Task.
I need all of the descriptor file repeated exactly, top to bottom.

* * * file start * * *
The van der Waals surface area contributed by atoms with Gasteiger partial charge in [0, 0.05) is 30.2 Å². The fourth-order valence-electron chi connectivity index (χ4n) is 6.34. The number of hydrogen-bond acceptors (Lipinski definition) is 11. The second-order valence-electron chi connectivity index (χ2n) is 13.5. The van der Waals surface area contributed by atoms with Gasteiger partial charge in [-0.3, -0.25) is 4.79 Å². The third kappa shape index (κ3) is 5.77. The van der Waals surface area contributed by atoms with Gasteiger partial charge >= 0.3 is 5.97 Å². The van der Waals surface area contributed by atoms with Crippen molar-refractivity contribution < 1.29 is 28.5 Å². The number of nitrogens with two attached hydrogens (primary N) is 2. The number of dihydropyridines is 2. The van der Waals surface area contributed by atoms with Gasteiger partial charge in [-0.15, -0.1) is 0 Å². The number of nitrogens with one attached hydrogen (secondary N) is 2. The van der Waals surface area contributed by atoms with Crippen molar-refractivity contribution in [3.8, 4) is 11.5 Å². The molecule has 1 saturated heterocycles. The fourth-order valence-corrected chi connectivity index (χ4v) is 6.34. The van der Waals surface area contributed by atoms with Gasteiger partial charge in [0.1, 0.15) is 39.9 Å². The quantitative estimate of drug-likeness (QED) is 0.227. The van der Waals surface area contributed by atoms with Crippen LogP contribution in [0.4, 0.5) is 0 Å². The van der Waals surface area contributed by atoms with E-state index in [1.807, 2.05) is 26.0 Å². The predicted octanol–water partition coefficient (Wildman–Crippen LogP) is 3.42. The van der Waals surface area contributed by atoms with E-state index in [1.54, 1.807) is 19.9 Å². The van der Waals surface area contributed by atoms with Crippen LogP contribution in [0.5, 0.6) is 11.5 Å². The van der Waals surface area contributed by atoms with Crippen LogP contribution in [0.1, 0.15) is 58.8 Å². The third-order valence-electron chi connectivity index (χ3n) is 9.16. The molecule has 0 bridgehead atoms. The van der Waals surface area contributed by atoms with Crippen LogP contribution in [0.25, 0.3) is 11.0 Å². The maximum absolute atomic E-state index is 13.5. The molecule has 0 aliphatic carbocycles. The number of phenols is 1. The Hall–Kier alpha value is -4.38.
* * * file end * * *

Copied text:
The van der Waals surface area contributed by atoms with Gasteiger partial charge in [0, 0.05) is 30.2 Å². The fourth-order valence-electron chi connectivity index (χ4n) is 6.34. The number of hydrogen-bond acceptors (Lipinski definition) is 11. The second-order valence-electron chi connectivity index (χ2n) is 13.5. The van der Waals surface area contributed by atoms with Gasteiger partial charge in [-0.3, -0.25) is 4.79 Å². The third kappa shape index (κ3) is 5.77. The van der Waals surface area contributed by atoms with Gasteiger partial charge >= 0.3 is 5.97 Å². The van der Waals surface area contributed by atoms with Crippen molar-refractivity contribution < 1.29 is 28.5 Å². The number of nitrogens with two attached hydrogens (primary N) is 2. The number of dihydropyridines is 2. The van der Waals surface area contributed by atoms with Gasteiger partial charge in [-0.15, -0.1) is 0 Å². The number of nitrogens with one attached hydrogen (secondary N) is 2. The van der Waals surface area contributed by atoms with Crippen molar-refractivity contribution in [3.8, 4) is 11.5 Å². The molecule has 1 saturated heterocycles. The fourth-order valence-corrected chi connectivity index (χ4v) is 6.34. The van der Waals surface area contributed by atoms with Gasteiger partial charge in [0.1, 0.15) is 39.9 Å². The quantitative estimate of drug-likeness (QED) is 0.227. The van der Waals surface area contributed by atoms with Crippen LogP contribution in [0.4, 0.5) is 0 Å². The van der Waals surface area contributed by atoms with E-state index in [1.807, 2.05) is 26.0 Å². The predicted octanol–water partition coefficient (Wildman–Crippen LogP) is 3.42. The van der Waals surface area contributed by atoms with E-state index in [1.54, 1.807) is 19.9 Å². The van der Waals surface area contributed by atoms with Crippen LogP contribution in [0.5, 0.6) is 11.5 Å². The van der Waals surface area contributed by atoms with Crippen LogP contribution in [0.1, 0.15) is 58.8 Å². The third-order valence-electron chi connectivity index (χ3n) is 9.16. The molecule has 0 bridgehead atoms. The van der Waals surface area contributed by atoms with Crippen LogP contribution in [0.25, 0.3) is 11.0 Å². The maximum absolute atomic E-state index is 13.5. The molecule has 0 aliphatic carbocycles. The number of phenols is 1. The Hall–Kier alpha value is -4.38.